Last updated: November 15, 2008 - 6:27pm
President-elect Barack Obama has imposed stricter conflict-of-interest restrictions on his White House transition team than any president before him. But a list of transition team members that his office made public on Friday includes a complicated tangle of ties to private influence-seekers. Among the full roster of about 150 staff members being assigned to government agencies between now and Inauguration Day are dozens of former lobbyists and some who were registered as recently as this year. Many more are executives and partners at firms that pay lobbyists, and former government officials who work as consultants or advisers to those seeking influence. At least one official initially involved in the transition appears to have been reassigned because of concern about his lobbying or legal work. Henry Rivera, a former Democratic commissioner on the Federal Communication Commission who was involved in planning for the agency's transition, has dropped out of that role because he had represented clients on communications policy in the last year, the newsletter Communications Daily reported Friday. Instead, on the list that was made public on Friday, Rivera was listed on the team handling science, technology, space and the arts. The rules permit people who have lobbied in one area to join an Obama transition team in another. With Rivera is Jim Kohlenberger, executive director of an advocacy group for Internet companies.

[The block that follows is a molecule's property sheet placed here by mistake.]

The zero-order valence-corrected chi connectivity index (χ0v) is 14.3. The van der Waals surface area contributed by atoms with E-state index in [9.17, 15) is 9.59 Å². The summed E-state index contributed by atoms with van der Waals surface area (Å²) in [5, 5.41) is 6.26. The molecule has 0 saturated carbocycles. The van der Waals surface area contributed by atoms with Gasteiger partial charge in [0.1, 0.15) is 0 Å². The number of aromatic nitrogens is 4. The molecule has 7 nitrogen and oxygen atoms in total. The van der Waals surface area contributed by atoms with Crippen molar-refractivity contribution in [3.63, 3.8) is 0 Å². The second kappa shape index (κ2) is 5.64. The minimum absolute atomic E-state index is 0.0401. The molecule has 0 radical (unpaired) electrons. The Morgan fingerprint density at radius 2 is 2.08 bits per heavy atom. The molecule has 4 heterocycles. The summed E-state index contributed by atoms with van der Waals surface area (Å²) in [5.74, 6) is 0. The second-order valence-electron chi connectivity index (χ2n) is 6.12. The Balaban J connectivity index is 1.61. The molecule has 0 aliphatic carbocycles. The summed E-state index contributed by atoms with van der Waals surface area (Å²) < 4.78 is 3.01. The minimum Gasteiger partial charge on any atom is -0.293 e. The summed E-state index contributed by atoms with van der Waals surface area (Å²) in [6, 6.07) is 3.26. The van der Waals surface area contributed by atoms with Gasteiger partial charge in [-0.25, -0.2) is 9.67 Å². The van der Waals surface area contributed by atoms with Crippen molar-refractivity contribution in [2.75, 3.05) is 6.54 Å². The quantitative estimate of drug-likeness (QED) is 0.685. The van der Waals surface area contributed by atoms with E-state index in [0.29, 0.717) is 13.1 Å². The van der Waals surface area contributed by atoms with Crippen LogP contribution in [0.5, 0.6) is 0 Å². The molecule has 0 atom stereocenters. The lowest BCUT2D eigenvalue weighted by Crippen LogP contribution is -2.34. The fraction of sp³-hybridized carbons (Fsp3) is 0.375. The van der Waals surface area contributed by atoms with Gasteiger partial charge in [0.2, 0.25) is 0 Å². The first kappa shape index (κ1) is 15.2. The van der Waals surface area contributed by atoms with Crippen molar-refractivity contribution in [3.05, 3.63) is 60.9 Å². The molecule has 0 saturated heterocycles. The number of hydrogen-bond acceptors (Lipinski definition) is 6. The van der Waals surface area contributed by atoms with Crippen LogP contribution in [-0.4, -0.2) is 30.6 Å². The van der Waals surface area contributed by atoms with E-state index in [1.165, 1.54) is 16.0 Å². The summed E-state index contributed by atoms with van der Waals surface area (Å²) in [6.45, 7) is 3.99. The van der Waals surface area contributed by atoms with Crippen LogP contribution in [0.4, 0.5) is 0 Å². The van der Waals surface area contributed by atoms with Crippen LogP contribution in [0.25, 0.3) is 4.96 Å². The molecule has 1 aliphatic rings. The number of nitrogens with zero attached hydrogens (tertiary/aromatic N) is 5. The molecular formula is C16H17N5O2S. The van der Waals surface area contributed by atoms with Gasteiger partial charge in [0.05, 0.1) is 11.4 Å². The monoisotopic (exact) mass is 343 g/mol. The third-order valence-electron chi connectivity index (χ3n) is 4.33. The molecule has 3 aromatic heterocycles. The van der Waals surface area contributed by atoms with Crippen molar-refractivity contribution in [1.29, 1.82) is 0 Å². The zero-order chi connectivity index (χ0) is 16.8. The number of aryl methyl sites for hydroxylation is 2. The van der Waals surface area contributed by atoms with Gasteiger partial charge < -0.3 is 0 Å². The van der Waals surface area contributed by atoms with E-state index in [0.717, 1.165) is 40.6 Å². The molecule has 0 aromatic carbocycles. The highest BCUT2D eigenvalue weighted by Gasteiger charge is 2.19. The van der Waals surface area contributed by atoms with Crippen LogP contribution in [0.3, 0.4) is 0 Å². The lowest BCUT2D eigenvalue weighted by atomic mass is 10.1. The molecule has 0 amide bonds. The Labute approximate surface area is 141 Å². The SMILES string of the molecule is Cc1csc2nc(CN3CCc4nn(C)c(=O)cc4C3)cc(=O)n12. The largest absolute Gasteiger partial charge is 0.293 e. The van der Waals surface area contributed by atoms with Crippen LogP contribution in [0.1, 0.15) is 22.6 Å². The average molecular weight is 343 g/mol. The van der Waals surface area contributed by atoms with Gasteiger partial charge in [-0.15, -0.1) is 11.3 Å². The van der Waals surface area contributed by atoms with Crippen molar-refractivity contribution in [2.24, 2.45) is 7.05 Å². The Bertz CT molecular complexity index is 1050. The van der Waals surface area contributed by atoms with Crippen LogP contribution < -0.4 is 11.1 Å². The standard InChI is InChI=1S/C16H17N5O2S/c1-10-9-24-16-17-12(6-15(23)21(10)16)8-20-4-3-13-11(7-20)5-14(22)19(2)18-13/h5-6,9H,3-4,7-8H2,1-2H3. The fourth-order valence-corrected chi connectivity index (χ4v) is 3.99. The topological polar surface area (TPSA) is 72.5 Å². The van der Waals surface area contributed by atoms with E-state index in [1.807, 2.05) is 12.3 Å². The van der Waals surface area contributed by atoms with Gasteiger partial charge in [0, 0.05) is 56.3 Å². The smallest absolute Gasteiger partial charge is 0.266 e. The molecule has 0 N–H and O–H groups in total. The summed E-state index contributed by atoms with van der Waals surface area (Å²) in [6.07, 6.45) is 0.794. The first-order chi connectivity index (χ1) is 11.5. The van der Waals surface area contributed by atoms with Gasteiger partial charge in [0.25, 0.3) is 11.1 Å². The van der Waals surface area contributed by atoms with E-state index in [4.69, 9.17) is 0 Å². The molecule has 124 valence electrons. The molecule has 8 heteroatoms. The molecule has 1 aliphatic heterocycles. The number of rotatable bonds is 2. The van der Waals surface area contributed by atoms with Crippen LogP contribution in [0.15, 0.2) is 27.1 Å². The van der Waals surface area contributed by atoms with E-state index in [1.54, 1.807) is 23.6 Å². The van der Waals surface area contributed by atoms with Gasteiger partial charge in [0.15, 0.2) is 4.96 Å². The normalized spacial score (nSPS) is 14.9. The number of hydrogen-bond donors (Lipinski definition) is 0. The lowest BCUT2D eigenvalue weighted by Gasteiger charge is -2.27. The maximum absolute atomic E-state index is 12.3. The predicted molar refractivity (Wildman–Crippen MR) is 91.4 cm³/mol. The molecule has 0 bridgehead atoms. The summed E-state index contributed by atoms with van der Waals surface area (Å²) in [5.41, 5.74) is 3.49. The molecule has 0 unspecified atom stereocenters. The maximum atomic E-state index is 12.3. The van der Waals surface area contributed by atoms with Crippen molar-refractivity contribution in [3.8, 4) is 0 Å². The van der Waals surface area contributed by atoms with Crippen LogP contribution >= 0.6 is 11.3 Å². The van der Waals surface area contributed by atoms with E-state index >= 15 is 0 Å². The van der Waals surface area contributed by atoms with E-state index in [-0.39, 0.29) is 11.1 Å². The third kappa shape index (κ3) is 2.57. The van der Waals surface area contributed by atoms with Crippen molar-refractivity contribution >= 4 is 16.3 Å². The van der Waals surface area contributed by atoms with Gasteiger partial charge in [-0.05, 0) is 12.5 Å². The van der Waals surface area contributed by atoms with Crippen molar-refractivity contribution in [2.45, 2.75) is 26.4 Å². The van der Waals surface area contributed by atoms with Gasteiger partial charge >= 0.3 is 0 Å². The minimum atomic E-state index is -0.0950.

[Disclosure: Rivera is general counsel for the benton Foundation; Kohlenberger is a Senior fellow at the benton Foundation.]
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